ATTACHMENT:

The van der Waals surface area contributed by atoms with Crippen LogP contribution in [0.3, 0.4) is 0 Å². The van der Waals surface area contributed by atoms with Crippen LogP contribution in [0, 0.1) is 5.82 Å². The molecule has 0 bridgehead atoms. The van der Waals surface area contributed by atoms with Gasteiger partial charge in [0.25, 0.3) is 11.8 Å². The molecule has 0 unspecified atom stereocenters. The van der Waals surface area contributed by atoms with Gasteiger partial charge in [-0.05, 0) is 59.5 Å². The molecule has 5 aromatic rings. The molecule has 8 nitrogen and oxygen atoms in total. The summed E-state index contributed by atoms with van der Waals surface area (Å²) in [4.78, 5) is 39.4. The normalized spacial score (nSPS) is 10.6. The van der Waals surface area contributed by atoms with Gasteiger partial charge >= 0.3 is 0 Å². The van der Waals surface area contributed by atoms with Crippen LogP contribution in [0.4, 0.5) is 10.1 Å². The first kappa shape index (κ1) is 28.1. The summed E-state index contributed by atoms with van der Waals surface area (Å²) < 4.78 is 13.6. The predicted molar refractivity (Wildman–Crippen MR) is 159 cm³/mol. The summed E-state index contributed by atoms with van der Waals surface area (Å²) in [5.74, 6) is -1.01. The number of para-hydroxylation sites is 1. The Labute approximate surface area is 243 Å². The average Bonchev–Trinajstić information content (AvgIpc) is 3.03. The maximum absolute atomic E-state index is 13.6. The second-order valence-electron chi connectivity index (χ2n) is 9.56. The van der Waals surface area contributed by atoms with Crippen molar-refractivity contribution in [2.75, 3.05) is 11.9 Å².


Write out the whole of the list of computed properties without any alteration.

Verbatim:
The van der Waals surface area contributed by atoms with Crippen LogP contribution in [0.3, 0.4) is 0 Å². The van der Waals surface area contributed by atoms with Crippen LogP contribution in [0, 0.1) is 5.82 Å². The molecule has 0 bridgehead atoms. The van der Waals surface area contributed by atoms with Gasteiger partial charge in [0.25, 0.3) is 11.8 Å². The molecule has 0 unspecified atom stereocenters. The van der Waals surface area contributed by atoms with Gasteiger partial charge in [-0.05, 0) is 59.5 Å². The molecule has 5 aromatic rings. The molecule has 8 nitrogen and oxygen atoms in total. The summed E-state index contributed by atoms with van der Waals surface area (Å²) in [4.78, 5) is 39.4. The normalized spacial score (nSPS) is 10.6. The van der Waals surface area contributed by atoms with Gasteiger partial charge >= 0.3 is 0 Å². The van der Waals surface area contributed by atoms with Crippen LogP contribution in [0.4, 0.5) is 10.1 Å². The first kappa shape index (κ1) is 28.1. The summed E-state index contributed by atoms with van der Waals surface area (Å²) < 4.78 is 13.6. The predicted molar refractivity (Wildman–Crippen MR) is 159 cm³/mol. The summed E-state index contributed by atoms with van der Waals surface area (Å²) in [5.74, 6) is -1.01. The number of para-hydroxylation sites is 1. The Labute approximate surface area is 243 Å². The average Bonchev–Trinajstić information content (AvgIpc) is 3.03. The maximum absolute atomic E-state index is 13.6. The second-order valence-electron chi connectivity index (χ2n) is 9.56. The van der Waals surface area contributed by atoms with Crippen molar-refractivity contribution in [2.75, 3.05) is 11.9 Å².